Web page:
With its focus on growing up, this module encourages Grade 6 students to think rigorously and philosophically about a process they are experiencing in their won lives. It requires the development of self-knowledge: the cultivation of an ability to reflect upon and respond effectively to a new, and often difficult, circumstances. As students prepare to become mature individuals, this study supports their own development as insightful individuals and ethical members of society who are empathetic to the experiences of others.
In order to emphasize the
complexity of immigration to America, the module examines it as an experience
of hope and opportunity as well as one of alienation and discrimination.
Students learn the ways immigrant children hold onto and let go of their
previous identities as they adapt to American society. Ultimately, students
will explore how immigrants find a sense of belonging in a new country.
New in 2016-2017!
The purpose of this module is
to push students to see stories as forever in-progress. With Elisa Carbone’s
historical fiction Blood on the River, students journey to Jamestown in 1607
and see life through Samuel Collier’s eyes. Collier is an orphan who is angry
with the world. On his ocean-crossing to the New World and later in his life as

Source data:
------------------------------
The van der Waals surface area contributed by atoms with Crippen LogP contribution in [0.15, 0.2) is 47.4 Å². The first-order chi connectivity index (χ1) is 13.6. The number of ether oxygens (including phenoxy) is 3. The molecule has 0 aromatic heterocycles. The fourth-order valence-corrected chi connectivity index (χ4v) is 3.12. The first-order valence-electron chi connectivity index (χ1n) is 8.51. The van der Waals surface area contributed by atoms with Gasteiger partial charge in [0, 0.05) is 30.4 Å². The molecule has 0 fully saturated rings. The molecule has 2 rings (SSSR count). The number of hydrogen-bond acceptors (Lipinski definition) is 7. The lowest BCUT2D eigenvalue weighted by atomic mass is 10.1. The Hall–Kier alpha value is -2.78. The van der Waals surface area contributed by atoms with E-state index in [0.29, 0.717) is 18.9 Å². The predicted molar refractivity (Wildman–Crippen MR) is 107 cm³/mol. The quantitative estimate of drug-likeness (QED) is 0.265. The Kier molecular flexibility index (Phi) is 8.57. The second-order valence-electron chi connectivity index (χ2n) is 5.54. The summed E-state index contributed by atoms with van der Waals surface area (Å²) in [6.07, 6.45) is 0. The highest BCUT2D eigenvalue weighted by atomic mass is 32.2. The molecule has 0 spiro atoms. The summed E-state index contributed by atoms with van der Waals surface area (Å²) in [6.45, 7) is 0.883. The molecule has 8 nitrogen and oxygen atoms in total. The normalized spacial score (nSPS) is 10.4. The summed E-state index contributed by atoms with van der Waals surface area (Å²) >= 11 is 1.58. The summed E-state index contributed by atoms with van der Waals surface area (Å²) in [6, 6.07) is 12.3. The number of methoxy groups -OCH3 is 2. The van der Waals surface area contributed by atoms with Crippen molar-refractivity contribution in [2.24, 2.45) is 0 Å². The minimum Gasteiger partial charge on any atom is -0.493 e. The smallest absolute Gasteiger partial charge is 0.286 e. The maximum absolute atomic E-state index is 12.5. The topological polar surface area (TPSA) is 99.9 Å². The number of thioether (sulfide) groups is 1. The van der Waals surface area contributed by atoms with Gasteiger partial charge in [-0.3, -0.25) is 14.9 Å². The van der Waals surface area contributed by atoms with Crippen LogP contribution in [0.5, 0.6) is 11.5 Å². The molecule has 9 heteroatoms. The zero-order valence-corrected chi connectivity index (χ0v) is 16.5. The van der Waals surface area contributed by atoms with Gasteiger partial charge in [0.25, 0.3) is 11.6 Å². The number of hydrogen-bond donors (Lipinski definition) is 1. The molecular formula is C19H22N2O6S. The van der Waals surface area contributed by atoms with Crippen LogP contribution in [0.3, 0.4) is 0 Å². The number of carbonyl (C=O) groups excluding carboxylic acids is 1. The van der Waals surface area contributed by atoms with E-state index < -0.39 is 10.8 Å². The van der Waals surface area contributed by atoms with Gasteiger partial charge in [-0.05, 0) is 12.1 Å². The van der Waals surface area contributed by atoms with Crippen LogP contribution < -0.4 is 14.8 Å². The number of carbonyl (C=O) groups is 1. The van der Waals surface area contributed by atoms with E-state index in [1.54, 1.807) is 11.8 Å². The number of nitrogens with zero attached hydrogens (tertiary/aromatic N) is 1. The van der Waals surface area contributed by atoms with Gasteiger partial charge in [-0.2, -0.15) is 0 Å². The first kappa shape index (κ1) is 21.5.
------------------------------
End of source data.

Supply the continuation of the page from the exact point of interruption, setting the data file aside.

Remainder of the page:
a colonist, Samuel experiences how differences in culture and class result in
conflictual ways of seeing the world. His transformation from an insecure boy
into a confident young teenager results from Samuel allowing the New World and
its people to reshape his perspective about the unknown and unfamiliar.
The Hero's Journey
In Module 4 students read a
contemporary retelling of Homer’s The Odyssey. This ancient epic offers more
than a time-tested thrill—it affords students access to contemporary cultural
vocabulary. Archetypes are necessarily timeless, and the cycle and pattern of
the hero’s journey, though it is all presented as the stuff of old, imagined
myth, offers students a relevant and deeply human model of transformation in
the midst of struggle.
Follow The Leader
During Module 5 students read
the riveting nonfiction text, Shipwreck at the Bottom of the World: The
Extraordinary True Story of Shackleton and the Endurance. Shipwrecked in the
uninhabitable Antarctic, Sir Ernest Shackleton acts as a remarkable leader,
confronting a relentlessly hostile environment that threatens his crew’s
physical, mental, and emotional survival. Shackleton’s against-all-odds story
affords students an entrance into research about leadership. After
investigating aspects of Shackleton’s life, students research other
inspirational people who developed into leaders in response to personal peril
and/or daunting challenges.